Imogen Heap is a mystical force that has loomed over pop music for nearly two decades, delivering elaborate pop and fiery rock imbued with whimsy and enigmatic curiosity. The British innovator’s glittering presence has been apparent on the Top 40 even when her name isn’t the main credit.
Remember the inescapable Jason Derulo hit “Whatcha Say?” The chart-topping single sampled one of Heap’s most recognizable songs, “Hide And Seek.” More recently, “goodnight n go,” one of the standout tracks from Ariana Grande’s excellent Sweetener, was a fluttering remix/homage to Grande’s “all time favorite artist.” Dressing it up in trap beat triplets and magical whomping synths, Grande stayed true to a majority of the lyrics while riffing on the opening line and the ending a cappella melody. Both pop hits drew from Heap’s 2005 album Speak For Yourself.
Grande isn’t the only musician Heap has inspired: she has been sampled various times by A$AP Rocky, Mac Miller, and Lil B; Kelly Clarkson has covered her; she’s worked with MIKA, Jeff Beck, Jon Hopkins, Britney Spears, and even helped out on Taylor Swift’s 1989. She’s been featured for various well-known TV and movie moments. She soundtracked the final suspenseful and tender moments of Zach Braff’s cult hit Garden State and the uber-dramatic scene from The OC’s second season finale, which was wonderfully parodied by SNL a couple years later and more recently evolved into the new Rickroll. She even landed on the Shrek soundtrack. Whether you’ve been aware of it or not, Imogen Heap has permeated pop culture time and time again.
Heap began performing as a toddler and writing songs when she was 13, but her professional music career began at 18 years old, signing to Alamo records for her debut album I Megaphone — an anagram of her name. A slight detour from what she’s famous for now and her classical knowledge of piano, cello, and clarinet, I Megaphone was a rock-tinged album seething in angst and fury.
Next, due to her label’s money issues and management changes, Heap was given an ultimatum to deliver her sophomore album only to be told what she turned in was not promising. Alas, the universe was smiling upon Heap. After Alamo dropped her, she created the critically revered album Details with her friend Guy Sigsworth. It was their only album as Frou Frou but became a favorite among music supervisors, landing multiple placements in TV shows and movies.
After Frou Frou disbanded, Heap returned to her solo career. She was in debt, but believed in herself enough to mortgage her London flat. Frustrated with being dubbed only as the singer from Frou Frou, she locked herself in the studio, writing, producing, and performing the entirety of her sophomore full-length Speak For Yourself. In various interviews she detailed the misogyny and patriarchal structures she encountered. “There were times when I thought it would be good to have somebody in the studio to help put things together, but I knew if I invited anyone in just for a day, people would immediately be asking, ‘So how did you find this amazing guy?’ So I couldn’t have anyone.” As a result, Speak For Yourself solidified her as an electronic pop mastermind.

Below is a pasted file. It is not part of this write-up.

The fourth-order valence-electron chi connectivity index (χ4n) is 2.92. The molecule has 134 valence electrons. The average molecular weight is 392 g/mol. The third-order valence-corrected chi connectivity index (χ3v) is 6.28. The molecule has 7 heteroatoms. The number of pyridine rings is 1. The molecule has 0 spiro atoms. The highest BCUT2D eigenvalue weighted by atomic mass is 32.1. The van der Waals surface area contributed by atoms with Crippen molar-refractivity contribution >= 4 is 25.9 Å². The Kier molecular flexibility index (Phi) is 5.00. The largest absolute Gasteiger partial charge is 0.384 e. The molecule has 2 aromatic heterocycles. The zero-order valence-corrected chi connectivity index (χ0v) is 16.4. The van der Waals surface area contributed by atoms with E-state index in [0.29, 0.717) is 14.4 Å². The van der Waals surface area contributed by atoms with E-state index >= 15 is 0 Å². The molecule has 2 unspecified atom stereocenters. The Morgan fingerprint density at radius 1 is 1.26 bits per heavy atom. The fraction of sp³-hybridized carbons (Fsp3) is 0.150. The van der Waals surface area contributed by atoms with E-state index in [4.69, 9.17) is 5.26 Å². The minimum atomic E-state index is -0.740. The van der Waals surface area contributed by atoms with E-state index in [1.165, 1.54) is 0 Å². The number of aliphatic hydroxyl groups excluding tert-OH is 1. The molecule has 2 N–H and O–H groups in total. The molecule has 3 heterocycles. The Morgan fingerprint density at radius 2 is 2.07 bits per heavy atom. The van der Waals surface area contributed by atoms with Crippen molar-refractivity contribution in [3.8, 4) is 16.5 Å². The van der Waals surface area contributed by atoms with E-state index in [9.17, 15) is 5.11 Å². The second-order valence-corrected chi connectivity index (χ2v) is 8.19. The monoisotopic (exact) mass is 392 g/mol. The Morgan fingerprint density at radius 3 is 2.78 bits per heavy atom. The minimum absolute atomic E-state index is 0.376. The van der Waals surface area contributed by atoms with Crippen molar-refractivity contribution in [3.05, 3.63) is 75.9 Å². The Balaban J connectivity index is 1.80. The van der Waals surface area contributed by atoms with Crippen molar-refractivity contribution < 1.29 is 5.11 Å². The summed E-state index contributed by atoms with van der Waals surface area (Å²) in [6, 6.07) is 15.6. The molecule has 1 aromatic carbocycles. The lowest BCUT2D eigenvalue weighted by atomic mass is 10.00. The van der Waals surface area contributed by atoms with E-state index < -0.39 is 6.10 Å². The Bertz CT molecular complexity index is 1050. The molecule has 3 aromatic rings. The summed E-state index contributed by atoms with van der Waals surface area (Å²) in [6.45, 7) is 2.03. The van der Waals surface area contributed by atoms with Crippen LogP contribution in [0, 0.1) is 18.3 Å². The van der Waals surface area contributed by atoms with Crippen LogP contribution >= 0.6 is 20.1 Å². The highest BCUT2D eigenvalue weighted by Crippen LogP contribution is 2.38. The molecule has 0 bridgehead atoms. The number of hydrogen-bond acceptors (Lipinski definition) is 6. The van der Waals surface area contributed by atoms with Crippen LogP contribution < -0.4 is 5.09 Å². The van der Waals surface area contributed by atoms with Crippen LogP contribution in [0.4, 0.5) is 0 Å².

Her music’s spellbinding composition is only a small portion of the incredible power she yields. Heap is also an innovator in technology. From pianos and accordions to circuit-bent Speak & Spells and giant cardboard tubes, she’s a hungry collector of resonators in any shape or form. She’s also invested in her own music technology, crafting gloves that stimulate and create sounds based on physical movement. Her Mi.Mu gloves have formulated a new way of understanding music composition in relation to performance: They can be one in the same. And if that isn’t impressive enough, she also is deeply passionate about the industry’s data and giving credit where it’s due: Mycelia Creative Passport is her “blockchain-driven musical data aggregator.” It’s no surprise that Heap has been tapped to compose the original score for JK Rowling’s adaptation of Harry Potter And The Cursed Child on Broadway, which was released as an official soundtrack album last Friday.
Taking my headphones out after indulging in Heap’s catalogue, I forgot how still the world is — for a moment, Heap’s music builds a cataclysmic and colorful barrier of sound, walling and escorting her listeners through the chaos of her creations. Albeit a small sample of what she has to offer, these 10 songs best encapsulate Imogen Heap’s meandering curiosity and innovation.
10. “You Know Where To Find Me” (from Sparks, 2014)
Bodies of water are sources of healing, escapes from what seems to be a fully discovered world on land. A place of contemplation, a means of travel, and even a source of danger, they can be just as fatally deceptive as they are welcoming. These are all the interpretations Heap took into account when personifying the Thames river on her turbulent single from her most recent solo album.
Although it was not her most successful, 2014’s Sparks was by far Heap’s most ambitious. The concept album asked for fans to send in various found snippets of sound, as well as images of their footprints that would compose the album’s cover. She received almost 900 sound seeds that would grow into her fourth full-length.“You Know Where To Find Me,” the sixth single from the album, came to life when Heap decided she wanted to write a song one a boat in one day.